Gov’t says rebels violating own truce
The government and the military said communist rebels had been violating their own ceasefire, an indication that leaders of the Communist Party of the Philippines (CPP) and the New People’s Army (NPA) were not in control of their forces in the field.
Col. Edgard Arevalo, chief of the public affairs office of the Armed Forces of the Philippines, said on Wednesday the announcement of the termination of the rebels’ unilateral ceasefire contradicted an earlier statement by Fidel Agcaoili, chief negotiator of the National Democratic Front of the Philippines (NDFP), that their truce would hold.
“This reflects the need for CPP-NPA-NDF leadership to control the actions of their people on the ground,” Arevalo said on Wednesday.
President Duterte’s peace adviser, Jesus Dureza, had expressed alarm over reports of attacks and harassment staged by NPA guerrillas against government forces.
“Either some in the National Democratic Front leadership talking to the government are not in full control of their own forces on the ground, or they are themselves undermining these efforts for sustainable peace, or pressuring government for certain concessions,” Dureza said in a statement on Tuesday.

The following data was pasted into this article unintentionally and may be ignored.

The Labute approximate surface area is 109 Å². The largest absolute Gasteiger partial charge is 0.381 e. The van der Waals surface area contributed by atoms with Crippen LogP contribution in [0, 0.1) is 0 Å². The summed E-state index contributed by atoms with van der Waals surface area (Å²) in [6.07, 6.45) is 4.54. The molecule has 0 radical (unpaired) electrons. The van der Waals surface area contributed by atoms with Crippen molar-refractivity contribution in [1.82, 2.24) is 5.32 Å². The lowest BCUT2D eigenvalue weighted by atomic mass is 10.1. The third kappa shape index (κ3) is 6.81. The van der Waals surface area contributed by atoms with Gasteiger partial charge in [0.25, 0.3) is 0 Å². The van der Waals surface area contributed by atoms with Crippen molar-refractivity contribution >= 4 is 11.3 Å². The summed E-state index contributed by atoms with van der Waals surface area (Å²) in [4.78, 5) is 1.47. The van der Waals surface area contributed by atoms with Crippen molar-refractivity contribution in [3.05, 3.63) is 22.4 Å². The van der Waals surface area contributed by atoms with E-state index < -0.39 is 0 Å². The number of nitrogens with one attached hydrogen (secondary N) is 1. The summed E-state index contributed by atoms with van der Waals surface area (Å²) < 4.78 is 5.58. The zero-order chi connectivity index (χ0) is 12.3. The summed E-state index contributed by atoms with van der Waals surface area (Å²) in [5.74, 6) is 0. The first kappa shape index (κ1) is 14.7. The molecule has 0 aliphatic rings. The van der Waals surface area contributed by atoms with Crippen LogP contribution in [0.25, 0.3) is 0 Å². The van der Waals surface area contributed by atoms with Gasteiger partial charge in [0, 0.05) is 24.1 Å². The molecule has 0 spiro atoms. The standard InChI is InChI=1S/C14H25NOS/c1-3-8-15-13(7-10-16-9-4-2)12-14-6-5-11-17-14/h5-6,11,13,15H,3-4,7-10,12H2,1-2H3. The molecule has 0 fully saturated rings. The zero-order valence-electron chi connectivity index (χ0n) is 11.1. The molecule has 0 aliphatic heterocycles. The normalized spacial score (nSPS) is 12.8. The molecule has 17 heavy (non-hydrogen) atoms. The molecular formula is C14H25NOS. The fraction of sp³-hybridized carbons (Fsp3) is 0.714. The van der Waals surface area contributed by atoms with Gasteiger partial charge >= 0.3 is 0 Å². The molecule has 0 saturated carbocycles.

Defense Secretary Delfin Lorenzana said on Wednesday the rebels did not stop extorting “revolutionary taxes,” recruiting new fighters and burning buses and equipment during their ceasefire.
Arevalo said the lack of control had led to various violations of the rebels’ own ceasefire, which had led to the killing of soldiers.
In the latest incident, one soldier died after guerrillas attacked a police and army team that was responding to complaints of harassment from villagers in Barangay Lambog in Manay, Davao Oriental, just hours after the rebels announced the end of their truce, said Capt. Rhyan Batchar, spokesperson for the Army’s 10th Infantry Division.
On Monday, two Army soldiers on a “peace and development” mission were killed in an NPA ambush in Echague, Isabela province. The NPA’s Benito Tesorio Command said the attack was in retaliation for alleged military atrocities in the area. —WITH REPORTS FROM CYNTHIA D. BALANA, LEILA B. SALAVERRIA, FRINSTON LIM, KARLOS MANLUPIG, VILLAMOR VISAYA JR. AND ALLAN NAWAL
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